A novel Olympic Games for mere mortals

A novel Olympic Games for mere mortals

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We have spent the better part of the last two weeks glued to the television watching extraordinary people perform incredible acts under unimaginable pressure. Maybe we should come up with an Olympic Games for the ordinary person. To enter these games, contestants will have to go through a speed round of sports clichés, to see who can come up with the most trite phrases for any circumstance.

“Yes, I just lost, but I learned a great deal and was proud to be here. I’m going to refocus and redouble my efforts, and come back that much stronger.”

“We just take it one game at a time.”

“I know I’m only 8, but this is what I wanted my whole entire life.”

We can add a contest for would-be reporters. Ordinary people can sit down with athletes and see who can ask either the most inane questions or share superlatives.

“You just won your 18th Olympic gold medal. What’s next? Oh, right, your 19th?”

“That was sensational, spectacular and unbelievable. I’m just wondering what it must be like to be you.”

How about a remote-control Olympics? Let’s see who can change from channel to channel — without switching to movie stations — the longest without hitting a commercial. I pride myself on my ability to watch three shows without seeing too many advertisements, but every so often I flip from one station that’s cut to a commercial to another that’s still in commercial. That’s a remote control error.

How about if we put teenagers in a room and push their endurance? We can have their parents talking to them while they are sending texts, updating their Instagram accounts and using Snapchat. In fact, not only will their parents be talking to them, but they also will have to answer questions about their days. The first one-word answer — “good” for example — disqualifies the contestant.

Teenagers might want to turn that contest around, requiring instead that they only answer in one syllable. The problem with that, though, is that the game might not end until they hit their 20s.

We could also bring in couples who have been together for more than 40 years. We can ask a question and see how long it takes before they finish each other’s sentences. Or, perhaps, we can ask them to tell a story about something that happened early in their relationship and see how long it takes before they argue about the details.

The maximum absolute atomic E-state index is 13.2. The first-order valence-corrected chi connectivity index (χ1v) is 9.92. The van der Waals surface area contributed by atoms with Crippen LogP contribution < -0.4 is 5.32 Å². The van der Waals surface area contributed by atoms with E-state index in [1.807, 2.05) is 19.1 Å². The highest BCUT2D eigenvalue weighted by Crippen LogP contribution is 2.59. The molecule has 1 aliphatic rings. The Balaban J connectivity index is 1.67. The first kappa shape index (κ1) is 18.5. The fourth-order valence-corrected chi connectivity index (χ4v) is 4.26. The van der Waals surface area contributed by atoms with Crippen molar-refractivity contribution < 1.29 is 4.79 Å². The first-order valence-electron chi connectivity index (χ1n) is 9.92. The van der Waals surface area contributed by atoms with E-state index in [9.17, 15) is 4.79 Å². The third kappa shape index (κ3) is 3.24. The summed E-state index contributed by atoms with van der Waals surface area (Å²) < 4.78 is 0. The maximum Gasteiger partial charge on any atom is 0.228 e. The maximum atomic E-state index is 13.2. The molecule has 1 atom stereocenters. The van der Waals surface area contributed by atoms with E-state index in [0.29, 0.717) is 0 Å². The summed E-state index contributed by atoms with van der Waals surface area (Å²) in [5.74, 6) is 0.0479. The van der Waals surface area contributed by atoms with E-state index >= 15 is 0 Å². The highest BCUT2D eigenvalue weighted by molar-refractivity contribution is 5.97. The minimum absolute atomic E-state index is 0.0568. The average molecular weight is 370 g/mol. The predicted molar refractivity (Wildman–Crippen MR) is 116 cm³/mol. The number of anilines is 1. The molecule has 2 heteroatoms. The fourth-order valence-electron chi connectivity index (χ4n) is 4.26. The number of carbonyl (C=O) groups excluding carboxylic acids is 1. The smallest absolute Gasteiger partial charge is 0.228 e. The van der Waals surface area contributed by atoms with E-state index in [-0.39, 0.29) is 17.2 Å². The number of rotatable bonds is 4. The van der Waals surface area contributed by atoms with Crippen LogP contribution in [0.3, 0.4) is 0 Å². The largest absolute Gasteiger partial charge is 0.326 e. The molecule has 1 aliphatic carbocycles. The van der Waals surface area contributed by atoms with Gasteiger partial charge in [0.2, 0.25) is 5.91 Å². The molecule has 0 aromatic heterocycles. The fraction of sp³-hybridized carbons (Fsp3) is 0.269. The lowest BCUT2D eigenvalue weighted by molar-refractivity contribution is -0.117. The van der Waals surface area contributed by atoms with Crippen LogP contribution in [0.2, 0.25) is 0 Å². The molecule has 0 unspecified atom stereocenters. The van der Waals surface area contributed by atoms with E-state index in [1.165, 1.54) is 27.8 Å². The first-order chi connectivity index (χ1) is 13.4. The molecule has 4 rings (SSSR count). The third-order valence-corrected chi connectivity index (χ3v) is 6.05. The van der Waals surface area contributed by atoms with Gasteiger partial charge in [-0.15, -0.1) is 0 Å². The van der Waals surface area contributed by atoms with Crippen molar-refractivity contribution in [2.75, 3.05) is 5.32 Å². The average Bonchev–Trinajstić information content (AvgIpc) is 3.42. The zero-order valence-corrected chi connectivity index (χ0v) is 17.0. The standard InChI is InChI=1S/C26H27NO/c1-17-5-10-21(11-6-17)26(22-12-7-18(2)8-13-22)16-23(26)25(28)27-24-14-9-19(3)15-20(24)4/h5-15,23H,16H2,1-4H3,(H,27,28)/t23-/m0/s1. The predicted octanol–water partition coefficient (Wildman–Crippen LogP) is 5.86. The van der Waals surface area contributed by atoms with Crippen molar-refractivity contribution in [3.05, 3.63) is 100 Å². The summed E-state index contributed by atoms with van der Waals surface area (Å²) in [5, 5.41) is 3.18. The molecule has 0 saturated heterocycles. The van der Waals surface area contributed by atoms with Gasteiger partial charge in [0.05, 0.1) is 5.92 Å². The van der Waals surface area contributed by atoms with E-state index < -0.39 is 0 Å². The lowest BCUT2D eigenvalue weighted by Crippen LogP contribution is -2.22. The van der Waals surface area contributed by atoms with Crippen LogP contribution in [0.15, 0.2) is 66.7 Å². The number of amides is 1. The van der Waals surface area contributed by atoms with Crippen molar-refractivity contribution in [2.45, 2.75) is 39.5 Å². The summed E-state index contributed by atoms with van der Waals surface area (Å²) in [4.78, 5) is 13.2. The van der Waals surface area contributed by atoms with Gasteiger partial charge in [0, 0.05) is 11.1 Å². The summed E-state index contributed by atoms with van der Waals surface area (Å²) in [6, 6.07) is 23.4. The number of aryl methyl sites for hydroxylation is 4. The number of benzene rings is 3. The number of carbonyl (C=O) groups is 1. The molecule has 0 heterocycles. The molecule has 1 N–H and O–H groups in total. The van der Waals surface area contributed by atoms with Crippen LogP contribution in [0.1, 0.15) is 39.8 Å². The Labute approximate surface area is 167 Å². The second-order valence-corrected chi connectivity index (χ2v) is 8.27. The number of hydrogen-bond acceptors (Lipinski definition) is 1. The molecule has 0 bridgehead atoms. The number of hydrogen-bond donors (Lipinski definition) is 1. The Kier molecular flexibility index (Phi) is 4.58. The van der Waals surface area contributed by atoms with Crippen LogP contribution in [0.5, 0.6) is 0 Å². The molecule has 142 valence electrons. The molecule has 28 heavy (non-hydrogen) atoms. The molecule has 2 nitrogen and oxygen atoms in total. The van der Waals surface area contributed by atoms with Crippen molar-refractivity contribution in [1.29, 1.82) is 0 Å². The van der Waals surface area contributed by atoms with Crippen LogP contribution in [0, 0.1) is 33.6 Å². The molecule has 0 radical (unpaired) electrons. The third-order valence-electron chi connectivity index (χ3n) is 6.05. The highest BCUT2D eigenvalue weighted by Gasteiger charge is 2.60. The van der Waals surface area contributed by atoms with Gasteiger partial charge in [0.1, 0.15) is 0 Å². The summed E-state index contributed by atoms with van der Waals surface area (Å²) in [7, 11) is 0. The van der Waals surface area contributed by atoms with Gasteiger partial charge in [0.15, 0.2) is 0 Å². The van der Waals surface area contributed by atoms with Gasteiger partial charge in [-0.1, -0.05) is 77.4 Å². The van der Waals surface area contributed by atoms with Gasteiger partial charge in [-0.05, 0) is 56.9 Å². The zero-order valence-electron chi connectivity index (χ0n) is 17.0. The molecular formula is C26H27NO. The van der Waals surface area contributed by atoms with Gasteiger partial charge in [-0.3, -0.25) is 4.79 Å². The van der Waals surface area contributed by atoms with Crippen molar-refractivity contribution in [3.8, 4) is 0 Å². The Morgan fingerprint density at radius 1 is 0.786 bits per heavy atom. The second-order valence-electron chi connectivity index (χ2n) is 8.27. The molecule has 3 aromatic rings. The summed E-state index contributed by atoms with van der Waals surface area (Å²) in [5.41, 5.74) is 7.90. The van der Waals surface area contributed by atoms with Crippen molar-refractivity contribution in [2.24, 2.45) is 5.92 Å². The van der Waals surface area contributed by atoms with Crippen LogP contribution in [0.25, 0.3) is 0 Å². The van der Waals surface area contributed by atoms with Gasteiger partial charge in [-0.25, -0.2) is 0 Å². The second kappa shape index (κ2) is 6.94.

“No, I wasn’t wearing the blue dress. I was wearing the green dress and we weren’t in Philadelphia, we were in Boston; and we weren’t at a park, we were at a movie theater.”

We can invite a group of people who have made an art form out of noticing absolutely everything wrong with others around them. A person can stroll by and the contestants can try to one-up each other’s observations.

“Oh, seriously? She didn’t make eye contact with anyone.”

“Did you notice how she breathed with her mouth open?”

“She wore those shoes? What is she trying to sell, know what I’m saying?”

We could also set up a movie competition, where people quote the most lines from sports movies.

Borrowing from one of my favorite films, “Bull Durham”:

“You lollygag the ball around the infield. You lollygag your way down to first. You lollygag in and out of the dugout. You know what that makes you? Larry!”


This 19th-century word has various meanings, including fooling around, wasting time, dawdling or dallying.

Yes, there’s exceptional speed and there are talented people pushing themselves to extreme levels to defy gravity, each other and the clock. And then there are the rest of  us and maybe, just maybe, there’s the

Lollygagger Olympics.